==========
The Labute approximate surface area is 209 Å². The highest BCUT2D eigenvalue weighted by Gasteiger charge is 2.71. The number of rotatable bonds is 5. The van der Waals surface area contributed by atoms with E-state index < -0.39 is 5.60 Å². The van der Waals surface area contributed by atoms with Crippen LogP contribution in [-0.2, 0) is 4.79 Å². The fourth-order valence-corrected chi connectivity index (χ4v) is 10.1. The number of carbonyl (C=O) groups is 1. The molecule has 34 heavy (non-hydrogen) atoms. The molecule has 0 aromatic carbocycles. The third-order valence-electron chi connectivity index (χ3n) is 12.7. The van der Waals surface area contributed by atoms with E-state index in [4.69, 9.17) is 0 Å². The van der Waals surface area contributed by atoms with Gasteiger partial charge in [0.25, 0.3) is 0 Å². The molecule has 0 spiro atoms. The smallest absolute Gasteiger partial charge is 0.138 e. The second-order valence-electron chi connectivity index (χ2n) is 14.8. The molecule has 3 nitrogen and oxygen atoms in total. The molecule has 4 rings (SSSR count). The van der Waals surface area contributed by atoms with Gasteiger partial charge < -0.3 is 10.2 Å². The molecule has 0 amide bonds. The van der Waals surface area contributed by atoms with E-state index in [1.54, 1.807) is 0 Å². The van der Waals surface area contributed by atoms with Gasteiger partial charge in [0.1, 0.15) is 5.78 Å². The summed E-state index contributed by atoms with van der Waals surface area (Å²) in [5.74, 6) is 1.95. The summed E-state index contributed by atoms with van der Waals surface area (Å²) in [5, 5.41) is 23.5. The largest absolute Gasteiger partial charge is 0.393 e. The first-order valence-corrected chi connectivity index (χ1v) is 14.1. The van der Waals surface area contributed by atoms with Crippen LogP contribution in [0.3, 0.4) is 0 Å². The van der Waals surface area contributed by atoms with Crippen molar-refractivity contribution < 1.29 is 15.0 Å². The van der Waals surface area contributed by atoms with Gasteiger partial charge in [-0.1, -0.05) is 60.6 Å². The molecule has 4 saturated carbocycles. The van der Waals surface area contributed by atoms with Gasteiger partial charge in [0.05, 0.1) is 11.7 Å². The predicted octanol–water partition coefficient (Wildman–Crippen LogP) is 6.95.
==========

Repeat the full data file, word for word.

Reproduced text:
The Labute approximate surface area is 209 Å². The highest BCUT2D eigenvalue weighted by Gasteiger charge is 2.71. The number of rotatable bonds is 5. The van der Waals surface area contributed by atoms with E-state index < -0.39 is 5.60 Å². The van der Waals surface area contributed by atoms with Crippen LogP contribution in [-0.2, 0) is 4.79 Å². The fourth-order valence-corrected chi connectivity index (χ4v) is 10.1. The number of carbonyl (C=O) groups is 1. The molecule has 34 heavy (non-hydrogen) atoms. The molecule has 0 aromatic carbocycles. The third-order valence-electron chi connectivity index (χ3n) is 12.7. The van der Waals surface area contributed by atoms with E-state index in [4.69, 9.17) is 0 Å². The van der Waals surface area contributed by atoms with Gasteiger partial charge in [0.25, 0.3) is 0 Å². The molecule has 0 spiro atoms. The smallest absolute Gasteiger partial charge is 0.138 e. The second-order valence-electron chi connectivity index (χ2n) is 14.8. The molecule has 3 nitrogen and oxygen atoms in total. The molecule has 4 rings (SSSR count). The van der Waals surface area contributed by atoms with Gasteiger partial charge < -0.3 is 10.2 Å². The molecule has 0 amide bonds. The van der Waals surface area contributed by atoms with E-state index in [1.54, 1.807) is 0 Å². The van der Waals surface area contributed by atoms with Gasteiger partial charge in [0.1, 0.15) is 5.78 Å². The summed E-state index contributed by atoms with van der Waals surface area (Å²) in [5.74, 6) is 1.95. The summed E-state index contributed by atoms with van der Waals surface area (Å²) in [5, 5.41) is 23.5. The largest absolute Gasteiger partial charge is 0.393 e. The first-order valence-corrected chi connectivity index (χ1v) is 14.1. The van der Waals surface area contributed by atoms with Crippen LogP contribution in [0.3, 0.4) is 0 Å². The van der Waals surface area contributed by atoms with Crippen molar-refractivity contribution < 1.29 is 15.0 Å². The van der Waals surface area contributed by atoms with Gasteiger partial charge in [-0.1, -0.05) is 60.6 Å². The molecule has 4 saturated carbocycles. The van der Waals surface area contributed by atoms with Gasteiger partial charge in [0.05, 0.1) is 11.7 Å². The predicted octanol–water partition coefficient (Wildman–Crippen LogP) is 6.95.